Cynical about full-day kindergarten

by Decemberbaby

I just couldn’t shut up about this one. Jennifer in Mamaland recently asked a government representative about the new full-day Junior kindergarten program in Ontario. She was directed to a government page about the issue, entitled “the research is in” that explains why full-day kindergarten is such a good idea.

I’m married to a cynical engineer, and I have a touch of cynic in me too, so I take all research citations with a grain of salt. But for some reason, this list (and the way it was worded) just really irked me. Here is the text of the page in italics, and my cynical responses.

Many studies have shown that full-day learning programs for four- and five-year-olds can have a positive impact on their academic, social and emotional development. These programs also give the children’s parents more opportunities to work towards a better future for their families. For example:

Notice the weasel phrasing “can have a positive impact”. Sure it can. But “can” is not the same as “consistently does”. Watch out for weasel words, people. As for the programs giving more opportunities for parents to earn more money, doesn’t that mean that we’re providing free daycare for 4-year-olds? Anyhow, let’s look at the research:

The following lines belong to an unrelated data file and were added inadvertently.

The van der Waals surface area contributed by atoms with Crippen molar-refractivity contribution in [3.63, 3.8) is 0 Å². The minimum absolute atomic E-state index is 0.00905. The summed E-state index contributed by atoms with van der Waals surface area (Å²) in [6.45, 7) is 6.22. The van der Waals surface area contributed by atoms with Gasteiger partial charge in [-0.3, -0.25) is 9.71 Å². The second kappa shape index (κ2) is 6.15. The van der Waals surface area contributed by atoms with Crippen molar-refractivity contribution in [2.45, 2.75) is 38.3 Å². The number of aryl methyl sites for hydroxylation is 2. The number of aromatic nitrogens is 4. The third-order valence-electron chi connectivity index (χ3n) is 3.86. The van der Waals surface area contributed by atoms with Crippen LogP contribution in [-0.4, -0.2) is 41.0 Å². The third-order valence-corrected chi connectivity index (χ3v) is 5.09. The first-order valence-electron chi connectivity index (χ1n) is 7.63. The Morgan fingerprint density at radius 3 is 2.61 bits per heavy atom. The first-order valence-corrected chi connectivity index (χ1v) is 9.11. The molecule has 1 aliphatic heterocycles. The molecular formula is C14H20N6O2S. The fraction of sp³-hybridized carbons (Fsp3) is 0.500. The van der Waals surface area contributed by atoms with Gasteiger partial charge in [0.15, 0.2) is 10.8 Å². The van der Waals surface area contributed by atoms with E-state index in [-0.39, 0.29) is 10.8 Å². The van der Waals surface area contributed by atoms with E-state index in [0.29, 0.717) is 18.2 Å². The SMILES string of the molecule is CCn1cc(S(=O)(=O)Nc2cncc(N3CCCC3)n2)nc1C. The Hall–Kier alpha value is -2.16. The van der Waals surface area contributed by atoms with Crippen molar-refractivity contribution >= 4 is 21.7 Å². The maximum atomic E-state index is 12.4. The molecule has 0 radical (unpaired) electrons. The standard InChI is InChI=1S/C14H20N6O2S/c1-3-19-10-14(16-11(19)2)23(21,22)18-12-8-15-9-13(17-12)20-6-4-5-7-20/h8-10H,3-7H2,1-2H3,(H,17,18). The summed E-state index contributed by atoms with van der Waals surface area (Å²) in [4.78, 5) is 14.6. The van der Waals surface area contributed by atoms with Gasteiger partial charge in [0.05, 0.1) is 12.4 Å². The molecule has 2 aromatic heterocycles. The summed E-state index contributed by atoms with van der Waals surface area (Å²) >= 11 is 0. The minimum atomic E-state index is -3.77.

• A Rutgers University study found that prolonged and regular full-day preschool attendance significantly increased children’s verbal and mathematics test scores in Grade 1 and beyond.

Which children? Where? What was the socioeconomic status of the children being followed? And once again, notice the weasel words “in Grade 1 and beyond”. Grade 2 is beyond Grade 1, but if the test scores are only elevated for those two years, that means that eventually everyone evens out regardless of kindergarten attendance. So let’s clarify: how far “beyond” were these test scores elevated? And on another note, could their test scores be higher because they’re being trained in test-taking behaviour at an earlier age?